“I wanted to just to go back to doing something in a very instinctive, thoughtless way” — Joseph Mount, Metronomy

Is the album basically a collection of memories?

Joseph Mount: They all are, you know. I think it’s something that all people who make music do – you always have these ideas, and you’d be foolish to discard them. I guess the different with this record is that I wanted the whole thing to feel like it has the same spirit as that period, so it acts more like a collection of musical memories.

I remember seeing you at things like Field Day and even Underage Festival around 2008, which doesn’t seem very long ago, and then thinking how much things have changed since then.

Joseph Mount: That’s the other thing that the album touches on, but doesn’t really make a big deal of. Even our youngest fans in 2008 – and let’s say our youngest fans were 14 years old – they’re now in their 20s. Everyone is older. Obviously we still want to attract younger fans, and we do with each record, but there’s this kind of collective acknowledgement that everyone has mellowed a little.

Are you a nostalgic person?

Joseph Mount: I used to be. I think everyone is to an extent. But after having children, you reach this point where it’s like, ‘Wow, everything has started again now.’ And me being nostalgic for a time before children does very little service to the children, you know what I mean? To think that anything was better before them is kind of absurd, really. So I get nostalgic about maybe having a bit more free time. There was a point when I was in my mid-20s, where university felt close, but getting older felt close as well. I used to think, ‘I wish I was four years younger again.’ But now I’m like, ‘Whatever, fuck it! It’s too late.’ But also, I’m very content – I’m lucky that everything’s going well, so there’s nothing to feel nostalgic about.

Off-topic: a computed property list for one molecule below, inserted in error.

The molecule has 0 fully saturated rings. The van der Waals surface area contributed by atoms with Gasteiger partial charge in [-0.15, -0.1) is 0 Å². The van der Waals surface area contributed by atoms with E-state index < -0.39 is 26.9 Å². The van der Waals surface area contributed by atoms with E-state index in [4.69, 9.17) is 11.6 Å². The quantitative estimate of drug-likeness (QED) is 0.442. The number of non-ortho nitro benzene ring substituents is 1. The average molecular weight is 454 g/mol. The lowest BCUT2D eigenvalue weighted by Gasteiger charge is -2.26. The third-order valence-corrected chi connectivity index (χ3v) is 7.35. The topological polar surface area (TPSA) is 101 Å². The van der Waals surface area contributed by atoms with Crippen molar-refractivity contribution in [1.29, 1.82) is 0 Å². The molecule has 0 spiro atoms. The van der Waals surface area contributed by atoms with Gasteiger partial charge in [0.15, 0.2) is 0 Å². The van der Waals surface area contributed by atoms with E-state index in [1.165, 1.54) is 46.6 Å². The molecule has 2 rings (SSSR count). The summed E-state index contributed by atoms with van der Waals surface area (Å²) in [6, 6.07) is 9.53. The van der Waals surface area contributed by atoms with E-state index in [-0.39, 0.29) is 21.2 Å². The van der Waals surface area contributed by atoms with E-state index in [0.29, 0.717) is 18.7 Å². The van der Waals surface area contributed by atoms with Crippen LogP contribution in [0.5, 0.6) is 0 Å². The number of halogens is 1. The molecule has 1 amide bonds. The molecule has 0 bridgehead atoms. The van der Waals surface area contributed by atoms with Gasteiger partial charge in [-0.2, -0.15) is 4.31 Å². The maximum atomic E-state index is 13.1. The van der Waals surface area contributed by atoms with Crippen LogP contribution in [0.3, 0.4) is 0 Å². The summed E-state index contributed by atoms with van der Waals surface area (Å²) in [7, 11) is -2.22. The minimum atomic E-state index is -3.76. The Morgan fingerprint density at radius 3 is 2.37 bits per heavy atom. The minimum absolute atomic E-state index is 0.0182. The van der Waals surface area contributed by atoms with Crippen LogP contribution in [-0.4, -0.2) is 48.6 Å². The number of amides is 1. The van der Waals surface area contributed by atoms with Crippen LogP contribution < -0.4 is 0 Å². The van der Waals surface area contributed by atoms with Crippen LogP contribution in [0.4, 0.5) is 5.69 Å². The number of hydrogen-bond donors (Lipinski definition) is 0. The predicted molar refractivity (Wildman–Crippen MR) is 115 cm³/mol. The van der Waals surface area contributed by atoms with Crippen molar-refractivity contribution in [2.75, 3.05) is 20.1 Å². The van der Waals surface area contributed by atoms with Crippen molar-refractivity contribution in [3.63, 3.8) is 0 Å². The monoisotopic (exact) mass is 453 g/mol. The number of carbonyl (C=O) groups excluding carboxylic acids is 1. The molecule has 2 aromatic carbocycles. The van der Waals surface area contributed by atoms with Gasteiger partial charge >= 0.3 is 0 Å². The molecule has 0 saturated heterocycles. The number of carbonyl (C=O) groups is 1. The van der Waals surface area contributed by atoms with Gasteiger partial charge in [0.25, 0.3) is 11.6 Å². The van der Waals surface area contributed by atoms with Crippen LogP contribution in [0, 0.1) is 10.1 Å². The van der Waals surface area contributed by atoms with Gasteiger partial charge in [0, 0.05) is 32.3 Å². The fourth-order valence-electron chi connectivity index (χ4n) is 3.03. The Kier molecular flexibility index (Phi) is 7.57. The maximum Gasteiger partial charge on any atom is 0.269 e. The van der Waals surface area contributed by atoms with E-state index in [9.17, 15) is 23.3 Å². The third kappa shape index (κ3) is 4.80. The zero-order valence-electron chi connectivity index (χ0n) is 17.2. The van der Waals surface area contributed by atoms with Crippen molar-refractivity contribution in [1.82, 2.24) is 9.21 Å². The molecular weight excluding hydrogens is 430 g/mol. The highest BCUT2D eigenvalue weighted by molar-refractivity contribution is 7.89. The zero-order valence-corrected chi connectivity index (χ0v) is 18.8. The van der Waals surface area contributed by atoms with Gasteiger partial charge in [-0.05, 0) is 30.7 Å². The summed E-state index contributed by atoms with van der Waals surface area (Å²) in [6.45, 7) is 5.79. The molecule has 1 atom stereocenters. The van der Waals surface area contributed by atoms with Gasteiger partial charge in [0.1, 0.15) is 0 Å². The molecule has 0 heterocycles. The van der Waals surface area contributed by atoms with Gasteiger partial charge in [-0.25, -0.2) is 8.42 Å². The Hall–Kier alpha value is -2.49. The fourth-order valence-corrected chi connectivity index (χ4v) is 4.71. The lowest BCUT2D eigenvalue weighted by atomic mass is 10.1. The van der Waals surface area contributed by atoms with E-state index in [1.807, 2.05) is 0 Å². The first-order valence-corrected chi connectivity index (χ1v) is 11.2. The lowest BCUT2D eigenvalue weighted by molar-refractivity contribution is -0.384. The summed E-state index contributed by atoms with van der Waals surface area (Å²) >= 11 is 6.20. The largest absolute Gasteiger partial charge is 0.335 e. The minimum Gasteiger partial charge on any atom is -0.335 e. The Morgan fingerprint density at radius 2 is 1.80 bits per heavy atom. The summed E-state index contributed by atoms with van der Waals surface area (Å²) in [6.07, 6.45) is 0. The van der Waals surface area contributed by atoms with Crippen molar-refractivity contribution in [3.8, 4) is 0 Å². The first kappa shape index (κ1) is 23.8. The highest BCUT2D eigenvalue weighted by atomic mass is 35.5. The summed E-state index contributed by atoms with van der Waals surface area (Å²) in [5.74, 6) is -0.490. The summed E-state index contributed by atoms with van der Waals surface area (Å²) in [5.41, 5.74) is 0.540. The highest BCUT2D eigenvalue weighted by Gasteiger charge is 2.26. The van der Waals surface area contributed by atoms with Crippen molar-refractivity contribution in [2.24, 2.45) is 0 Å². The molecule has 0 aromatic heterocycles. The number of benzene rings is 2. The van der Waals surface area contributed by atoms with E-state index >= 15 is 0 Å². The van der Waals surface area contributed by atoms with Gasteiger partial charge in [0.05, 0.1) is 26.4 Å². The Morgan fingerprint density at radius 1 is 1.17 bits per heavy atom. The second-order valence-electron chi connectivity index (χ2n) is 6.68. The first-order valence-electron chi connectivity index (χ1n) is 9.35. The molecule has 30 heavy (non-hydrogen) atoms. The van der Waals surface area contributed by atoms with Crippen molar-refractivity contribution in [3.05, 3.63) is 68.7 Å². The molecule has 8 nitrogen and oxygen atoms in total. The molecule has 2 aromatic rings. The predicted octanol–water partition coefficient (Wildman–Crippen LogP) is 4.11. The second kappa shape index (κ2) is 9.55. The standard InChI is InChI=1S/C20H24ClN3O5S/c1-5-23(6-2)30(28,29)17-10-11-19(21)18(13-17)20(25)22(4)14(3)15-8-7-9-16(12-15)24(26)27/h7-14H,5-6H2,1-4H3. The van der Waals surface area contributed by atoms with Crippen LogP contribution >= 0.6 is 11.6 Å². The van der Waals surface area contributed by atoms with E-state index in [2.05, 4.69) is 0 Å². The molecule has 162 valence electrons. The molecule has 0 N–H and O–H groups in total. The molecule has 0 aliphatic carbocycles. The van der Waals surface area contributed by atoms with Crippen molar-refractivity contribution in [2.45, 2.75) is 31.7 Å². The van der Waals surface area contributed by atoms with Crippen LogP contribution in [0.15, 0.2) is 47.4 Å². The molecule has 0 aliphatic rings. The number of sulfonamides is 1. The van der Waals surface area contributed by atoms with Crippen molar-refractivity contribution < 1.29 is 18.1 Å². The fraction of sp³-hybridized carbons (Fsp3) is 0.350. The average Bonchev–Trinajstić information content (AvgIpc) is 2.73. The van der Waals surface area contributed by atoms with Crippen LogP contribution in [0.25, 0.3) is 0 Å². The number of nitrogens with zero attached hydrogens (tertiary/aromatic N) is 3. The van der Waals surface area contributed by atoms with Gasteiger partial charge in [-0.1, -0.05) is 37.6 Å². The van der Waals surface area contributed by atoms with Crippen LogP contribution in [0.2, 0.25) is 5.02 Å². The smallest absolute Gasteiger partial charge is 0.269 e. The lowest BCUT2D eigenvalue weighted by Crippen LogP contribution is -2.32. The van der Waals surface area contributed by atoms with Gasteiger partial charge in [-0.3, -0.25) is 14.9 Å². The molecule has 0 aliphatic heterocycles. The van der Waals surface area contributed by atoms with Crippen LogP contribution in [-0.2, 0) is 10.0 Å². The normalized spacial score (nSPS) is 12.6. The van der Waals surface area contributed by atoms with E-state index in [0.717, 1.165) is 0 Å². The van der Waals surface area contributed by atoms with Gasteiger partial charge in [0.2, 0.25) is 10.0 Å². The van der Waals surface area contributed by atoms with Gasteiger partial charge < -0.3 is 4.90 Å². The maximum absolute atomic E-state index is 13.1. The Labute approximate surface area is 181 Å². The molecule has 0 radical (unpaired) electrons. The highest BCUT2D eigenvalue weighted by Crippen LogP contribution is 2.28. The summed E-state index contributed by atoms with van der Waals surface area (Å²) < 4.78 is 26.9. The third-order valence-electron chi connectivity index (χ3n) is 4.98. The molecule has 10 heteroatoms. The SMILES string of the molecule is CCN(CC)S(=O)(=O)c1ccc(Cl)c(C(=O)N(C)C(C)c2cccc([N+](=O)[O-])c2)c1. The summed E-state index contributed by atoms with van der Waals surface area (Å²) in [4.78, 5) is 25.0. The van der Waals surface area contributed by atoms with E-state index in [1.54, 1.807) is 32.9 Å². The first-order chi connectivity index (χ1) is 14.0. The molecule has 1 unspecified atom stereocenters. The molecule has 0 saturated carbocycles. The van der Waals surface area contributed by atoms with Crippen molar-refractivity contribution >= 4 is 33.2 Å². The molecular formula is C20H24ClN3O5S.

So how come you wanted to look back on that time?

Joseph Mount: Because it’s doing it with that in mind, acknowledging a point in my life and career that was important. But also, to think like, ‘Oh god, all those things I used to think about were kind of stupid.’

“Me being nostalgic for a time before children does very little service to the children, you know what I mean?” — Joseph Mount, Metronomy

What sort of things?

Joseph Mount: When you’re starting to professionally be in a band, you get jealous of other bands. You worry about where you are in a festival. You worry about bullshit stuff, really. At the time I didn’t have anything more important to worry about, so it was very real. So the songs are slightly mocking the younger me – but also being quite indebted to the younger me.

Did you enjoy looking back? Because people often think about how good things seemed when they were younger, but then they think about it a bit more and a lot of those memories were actually quite sad or traumatic.

Joseph Mount: Yeah, well that’s the thing – I was living in a shared house, it was grotty as fuck, I’d just broken up with someone and it was all really horrible. Everything is rose-tinted. I think it’s fun looking back because everything’s gone quite well, and I think if it hadn’t, it wouldn’t be so much fun. I’ll show you the perfect example of time healing all (Joe pulls out his phone to show an old press photo of Metronomy looking very glittery). When we just started out, and this was probably in 2008, we went to Paris and did these photos, and it was very much in the spirit of new rave. This picture of me, Oscar (Cash, bandmate) and Gabriel (Stebbing, former bandmate), I used to fucking hate. At the time I was just standing there thinking ‘What the fuck is this all about?’ And now I look at them, and I kind of love them, because – because we survived!